Wednesday, January 9, 2013

Manuscript Mechanics

My car is sick. Not the kind of sick where it refuses to do anything, but the kind of unpredictable sick where it tricks you into thinking it is going to work before it passes out when you really don't want it to. After an afternoon of trying to fix it (changing the spark plugs, cleaning the air filters etc), I decided to give in and book it in to be seen by a mechanic who'll do a proper diagnostic to pinpoint the problem (instead of spending the next week changing different parts on the car and getting nowhere).

But how do my car woes relate to writing? I promise I'm going somewhere. *grin*

I got to thinking how my car like a manuscript. You've been working in harmony for a while. There haven't been too many major problems. Everything on the surface might seem like it's working fine, but there are always things happening you can't see. Like the undiagnosed problem in my car, a manuscript might have a problem you can't see yet. It could be a problem with the plot. A character isn't quite right (or just doesn't work). You might not start in the right place. The pace could be off.

You try to work out the problem. You revise. You rewrite some scenes and chapters. You add scenes. You might even go on a delete button rampage. Sometimes you can see the problem. A simple fix could be all it takes to get your story running again. But sometimes, as much as you try, you might not see the problem.

You call in a mechanic (or, in writing terms, a critique partner). You need someone who can take a step back and look under the hood. Then, and only then, can you start to work on the problem that's really there. Then your manuscript (and, fingers crossed, my car) can start running again.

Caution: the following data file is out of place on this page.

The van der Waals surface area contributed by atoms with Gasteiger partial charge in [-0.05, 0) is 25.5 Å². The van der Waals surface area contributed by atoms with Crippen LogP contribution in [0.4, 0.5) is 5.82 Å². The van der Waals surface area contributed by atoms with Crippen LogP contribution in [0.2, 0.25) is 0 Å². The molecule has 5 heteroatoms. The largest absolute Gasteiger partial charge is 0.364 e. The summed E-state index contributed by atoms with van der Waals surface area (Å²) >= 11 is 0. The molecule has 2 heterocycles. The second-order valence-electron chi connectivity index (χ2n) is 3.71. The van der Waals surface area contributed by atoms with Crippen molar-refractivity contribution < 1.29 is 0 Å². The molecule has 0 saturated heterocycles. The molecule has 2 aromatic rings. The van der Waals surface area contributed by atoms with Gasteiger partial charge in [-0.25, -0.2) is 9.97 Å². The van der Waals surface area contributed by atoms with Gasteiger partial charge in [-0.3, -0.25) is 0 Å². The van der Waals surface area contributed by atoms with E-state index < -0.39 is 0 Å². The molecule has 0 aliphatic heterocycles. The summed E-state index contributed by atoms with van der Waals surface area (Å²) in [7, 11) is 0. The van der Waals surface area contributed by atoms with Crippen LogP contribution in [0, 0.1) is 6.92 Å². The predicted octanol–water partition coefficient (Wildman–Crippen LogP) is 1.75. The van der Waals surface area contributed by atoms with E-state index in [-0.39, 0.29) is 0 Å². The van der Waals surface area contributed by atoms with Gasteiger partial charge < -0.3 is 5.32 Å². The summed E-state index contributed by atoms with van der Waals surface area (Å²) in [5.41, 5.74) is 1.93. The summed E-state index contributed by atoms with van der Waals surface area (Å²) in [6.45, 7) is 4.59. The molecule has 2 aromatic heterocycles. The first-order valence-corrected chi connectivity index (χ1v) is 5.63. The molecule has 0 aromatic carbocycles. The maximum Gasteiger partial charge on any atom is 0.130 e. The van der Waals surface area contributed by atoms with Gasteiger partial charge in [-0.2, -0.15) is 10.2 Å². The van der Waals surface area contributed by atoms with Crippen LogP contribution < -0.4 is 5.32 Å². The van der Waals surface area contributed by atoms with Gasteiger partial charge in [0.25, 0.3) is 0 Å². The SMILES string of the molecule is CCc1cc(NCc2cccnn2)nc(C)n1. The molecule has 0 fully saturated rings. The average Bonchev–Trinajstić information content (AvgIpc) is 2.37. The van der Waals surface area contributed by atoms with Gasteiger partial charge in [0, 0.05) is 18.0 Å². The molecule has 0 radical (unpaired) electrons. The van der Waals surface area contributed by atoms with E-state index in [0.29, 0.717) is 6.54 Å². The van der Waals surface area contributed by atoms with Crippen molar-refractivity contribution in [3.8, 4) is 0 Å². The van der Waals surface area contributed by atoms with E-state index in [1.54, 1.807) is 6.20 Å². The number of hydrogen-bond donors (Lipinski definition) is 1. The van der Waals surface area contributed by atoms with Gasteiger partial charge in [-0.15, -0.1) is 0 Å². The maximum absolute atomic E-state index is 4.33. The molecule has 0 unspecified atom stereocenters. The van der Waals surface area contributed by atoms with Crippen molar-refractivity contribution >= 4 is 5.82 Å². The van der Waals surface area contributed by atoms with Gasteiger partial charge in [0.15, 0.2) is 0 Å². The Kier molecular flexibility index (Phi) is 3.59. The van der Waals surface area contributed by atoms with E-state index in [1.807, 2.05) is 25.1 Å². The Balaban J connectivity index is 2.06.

Happy writing.

Are you doing revisions or just want some tips? Hang out and read our New Year's Revision Conference posts.

6 comments:

  1. I was shocked when someone in our SCBWI fb group actually recommended against having any sort of critique on your work. Their argument seemed to be that getting so many other opinions just muddies the waters. Makes the author lose sight of their original vision. If you get a lot of conflicting advice, that's certainly a challenge to sift through it.

    But I'm a firm believer that there is a point where you will be going round in circles without someone to give you a fresh look at your work. It's still up to you how you implement (or don't) those suggestions from your critique partners.

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    1. I can see how conflicting advice can be an issue, but as writer's we have to learn what to use and what not to use. I wouldn't survive w/out my cps!

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  2. Lindsay, awesome metaphor! Sorry about your car! I definitely need a mechanic for my manuscripts. There's only so much you can do on your own. By the same token, I get what Angelica's FB buddy was saying, too. Whenever I open my MS up to too many divergent voices at once, especially if it's still early in the revision stage, it can confuse me about the themes and core of my novel. But I wouldn't recommend avoiding critiques. I would just recommend revising on your own as much as you can first, being sure you understand your story better than anyone else. Then you'll be able to brush aside the unhelpful crits and appreciate the gold.

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    1. I do think it matters what stage you're in when you get more eyes on it--I don't really share my first drafts too much. Not because I'm ashamed, but because I'm going to move so much text around, do so much chopping and adding, that it's not a good use of a reader's time. I'd rather get it to a place where I feel like it's the best I can make it--so they can thoroughly disabuse me of that notion!

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    2. Exactly. Like an agent once said, don't show me your book without its makeup on. Same goes for your critique partners, I think, but to a different degree. Obviously it's not going to be glamorous, but it shouldn't look like it just rolled out of bed. Too far with this makeup metaphor? :)

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  3. Great comparison! I love rigging things until they work, but it's probably a good thing that mechanics don't rely on rubber bands and duct tape. I expect agents and publishers don't appreciate quick fixes either.

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